The research has had a significant impact on the global pharmaceutical industry, with companies such as AstraZeneca, Clovis, Sanofi-Aventis, Abbott, Merck, Biomarin, Eisai, Cephalon and Genentech having invested heavily in clinical trials and clinical PARP inhibitor programmes [E1]. Since the initial clinical trials in Newcastle in which patients were treated with a PARP inhibitor for the first time, there has been a twenty-fold increase in the commencement of trials testing PARP inhibitors [data extracted from E1].

Since the initial Phase 1 trial in 2003, more than 7000 cancer patients (approximately 750 of which have been recruited to more than one phase) have entered clinical trials involving PARP inhibitors [E1]. Five thousand six-hundred of these patients were enrolled since 2008. These trials include patients with ovarian cancer (incidence rate in the UK: 21 cases for every 100,000 women), breast cancer (157 new breast cancer cases for every 100,000 women and 1 for every 100,000 males in the UK) and prostate cancer (134 new prostate cancer cases for every 100,000 males in the UK; [E2]). Thirty-three cancer trials involving PARP inhibitors have been completed with an additional 52 trials currently open, totalling 50 Phase I, 33 Phase II and 2 Phase III trials [E1]. In 2011 the average per patient cost associated with a Phase I, II and III trial in Oncology were reported to be $21,883, $73,303 and $65,900 respectively [E3]. Therefore, an estimated $385 million US dollars has been invested into PARP inhibitor trials in the period 2008-2013.

In the earliest clinical trials of Rucaparib (2003 and 2005), although some patients had a life expectancy of only a few months, two treated in 2003 in the first clinical trial and five from a 2005 Phase II study with one exception are still alive and cancer-free [E4]. In one Phase II trial, treatment with the PARP inhibitor olaparib has significantly reduced the size of tumours in 38 % of breast cancer patients (9 of 24 patients) [E5]. Similarly, a Phase II trial showed that this drug was well tolerated in ovarian cancer patients with hereditary breast-ovarian cancer syndrome, with 33% (11 of 33 patients) showing reduced tumour size [E6].

As a consequence of Newcastle's PARP research, several other DNA damage and repair targets are now being explored and Newcastle is involved in many of these, e.g. ATM, ATR, CHK1/2 and DNA PK.

Timeline for the Impact of the Newcastle PARP Inhibitor Programme

1995 - 2000 — Discovery of potent small molecule PARP inhibitors and initiation of a pre-clinical collaboration with Agouron Pharmaceuticals resulting in the identification of the first-in-class PARP inhibitor for clinical evaluation in cancer patients.

2000 - 2005 — Initiation of the first clinical trials of a PARP inhibitor in cancer in conjunction with Cancer Research UK and multiple UK clinical centres (Belfast, Oxford, Glasgow, Manchester, Birmingham), and Pfizer.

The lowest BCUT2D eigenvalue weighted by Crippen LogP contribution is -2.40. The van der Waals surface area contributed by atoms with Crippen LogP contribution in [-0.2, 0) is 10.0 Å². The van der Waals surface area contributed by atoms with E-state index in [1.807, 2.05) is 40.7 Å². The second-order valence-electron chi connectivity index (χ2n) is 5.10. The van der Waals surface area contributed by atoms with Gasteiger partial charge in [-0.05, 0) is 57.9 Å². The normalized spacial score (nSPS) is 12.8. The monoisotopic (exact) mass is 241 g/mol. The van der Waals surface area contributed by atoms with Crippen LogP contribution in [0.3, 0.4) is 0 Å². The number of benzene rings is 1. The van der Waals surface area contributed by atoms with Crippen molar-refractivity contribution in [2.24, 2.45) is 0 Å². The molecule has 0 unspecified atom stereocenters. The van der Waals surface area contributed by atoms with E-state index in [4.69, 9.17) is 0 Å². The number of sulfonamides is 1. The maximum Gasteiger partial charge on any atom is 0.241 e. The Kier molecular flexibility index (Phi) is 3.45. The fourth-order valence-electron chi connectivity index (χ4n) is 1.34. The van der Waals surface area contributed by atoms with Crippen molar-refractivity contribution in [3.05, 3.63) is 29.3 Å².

2005 - 2010 — Demonstration of the synthetic lethal interaction of PARP inhibition and BRCA deficiency, and the initiation of clinical trials in defined at risk patient groups in collaboration with Cancer Research UK and Pfizer.

2010 — Worldwide clinical trials of multiple PARP inhibitors in a range of cancers.

2010 — The Newcastle team were the recipients of the first Cancer Research UK Translational Research Award [E7].

2012 — Pfizer licence clinical development of Rucaparib to Clovis Oncology (Boulder, USA) [E8].

Sources to corroborate the impact

[E1] Search of clinical trials of PARP inhibitors indicating cancer disease types being studied and companies involved in the development of PARP inhibitors — Search term `PARP inhibitor', excluding withdrawn and terminated trials. For patient numbers, trials not yet recruiting were also excluded.

[E2] Search of prevalence rate for ovarian, breast and prostate cancers

[E3] (data sourced from "Oncology Clinical Trials: Drug Development Resources and Case Studies");

[E4] Plummer R, Jones C, Middleton M, Wilson R, Evans J, Olsen A, Curtin N, Boddy A, McHugh P, Newell D, Harris A, Johnson P, Steinfeldt H, Dewji R, Wang D, Robson L, Calvert H. (2008) Phase I study of the poly(ADP-ribose) polymerase inhibitor, AG014699, in combination with temozolomide in patients with advanced solid tumors. Clinical Cancer Research, 14:7917-7923. DOI: 10.1158/1078-0432.CCR-08-1223.

[E5] Tutt, A et al. Phase II trial of the oral PARP inhibitor olaparib in BRCA-deficient advanced breast cancer. Journal of Clinical Oncology, 2009 ASCO Annual Meeting Proceedings (Post-Meeting Edition). Vol 27, No 18S (June 20 Supplement)

[E6] Audeh, MW et al. Phase II trial of the oral PARP inhibitor olaparib (AZD2281) in BRCA-deficient advanced ovarian cancer. Journal of Clinical Oncology, 2009 ASCO Annual Meeting Proceedings (Post-Meeting Edition). Vol 27, No 15S (May 20 Supplement)

[E7] Award to Newcastle of the inaugural Cancer Research UK Translational Research Team Prize in 2010 —